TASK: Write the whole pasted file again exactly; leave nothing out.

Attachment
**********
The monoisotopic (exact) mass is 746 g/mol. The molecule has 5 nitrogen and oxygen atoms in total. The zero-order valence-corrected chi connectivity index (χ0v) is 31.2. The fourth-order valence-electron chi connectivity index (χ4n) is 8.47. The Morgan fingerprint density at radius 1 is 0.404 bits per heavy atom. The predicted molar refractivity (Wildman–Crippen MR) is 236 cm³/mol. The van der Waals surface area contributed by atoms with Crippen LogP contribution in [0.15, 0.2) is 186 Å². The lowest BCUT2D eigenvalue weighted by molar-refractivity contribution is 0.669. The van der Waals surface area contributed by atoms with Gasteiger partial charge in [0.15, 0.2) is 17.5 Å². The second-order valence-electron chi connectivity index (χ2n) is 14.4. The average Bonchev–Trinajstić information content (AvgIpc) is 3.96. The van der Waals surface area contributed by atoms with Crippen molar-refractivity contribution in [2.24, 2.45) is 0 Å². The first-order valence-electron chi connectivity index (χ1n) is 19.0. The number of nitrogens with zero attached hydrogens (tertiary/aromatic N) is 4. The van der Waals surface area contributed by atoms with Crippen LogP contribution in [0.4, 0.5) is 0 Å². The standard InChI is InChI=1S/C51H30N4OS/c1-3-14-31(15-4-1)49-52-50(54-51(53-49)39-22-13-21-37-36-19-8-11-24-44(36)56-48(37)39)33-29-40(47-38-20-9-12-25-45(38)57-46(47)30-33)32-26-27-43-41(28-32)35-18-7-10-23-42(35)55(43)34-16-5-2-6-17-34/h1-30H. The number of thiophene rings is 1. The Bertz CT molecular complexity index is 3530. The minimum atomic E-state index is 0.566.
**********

The monoisotopic (exact) mass is 746 g/mol. The molecule has 5 nitrogen and oxygen atoms in total. The zero-order valence-corrected chi connectivity index (χ0v) is 31.2. The fourth-order valence-electron chi connectivity index (χ4n) is 8.47. The Morgan fingerprint density at radius 1 is 0.404 bits per heavy atom. The predicted molar refractivity (Wildman–Crippen MR) is 236 cm³/mol. The van der Waals surface area contributed by atoms with Crippen LogP contribution in [0.15, 0.2) is 186 Å². The lowest BCUT2D eigenvalue weighted by molar-refractivity contribution is 0.669. The van der Waals surface area contributed by atoms with Gasteiger partial charge in [0.15, 0.2) is 17.5 Å². The second-order valence-electron chi connectivity index (χ2n) is 14.4. The average Bonchev–Trinajstić information content (AvgIpc) is 3.96. The van der Waals surface area contributed by atoms with Crippen molar-refractivity contribution in [2.24, 2.45) is 0 Å². The first-order valence-electron chi connectivity index (χ1n) is 19.0. The number of nitrogens with zero attached hydrogens (tertiary/aromatic N) is 4. The van der Waals surface area contributed by atoms with Crippen LogP contribution in [0.4, 0.5) is 0 Å². The standard InChI is InChI=1S/C51H30N4OS/c1-3-14-31(15-4-1)49-52-50(54-51(53-49)39-22-13-21-37-36-19-8-11-24-44(36)56-48(37)39)33-29-40(47-38-20-9-12-25-45(38)57-46(47)30-33)32-26-27-43-41(28-32)35-18-7-10-23-42(35)55(43)34-16-5-2-6-17-34/h1-30H. The number of thiophene rings is 1. The Bertz CT molecular complexity index is 3530. The minimum atomic E-state index is 0.566.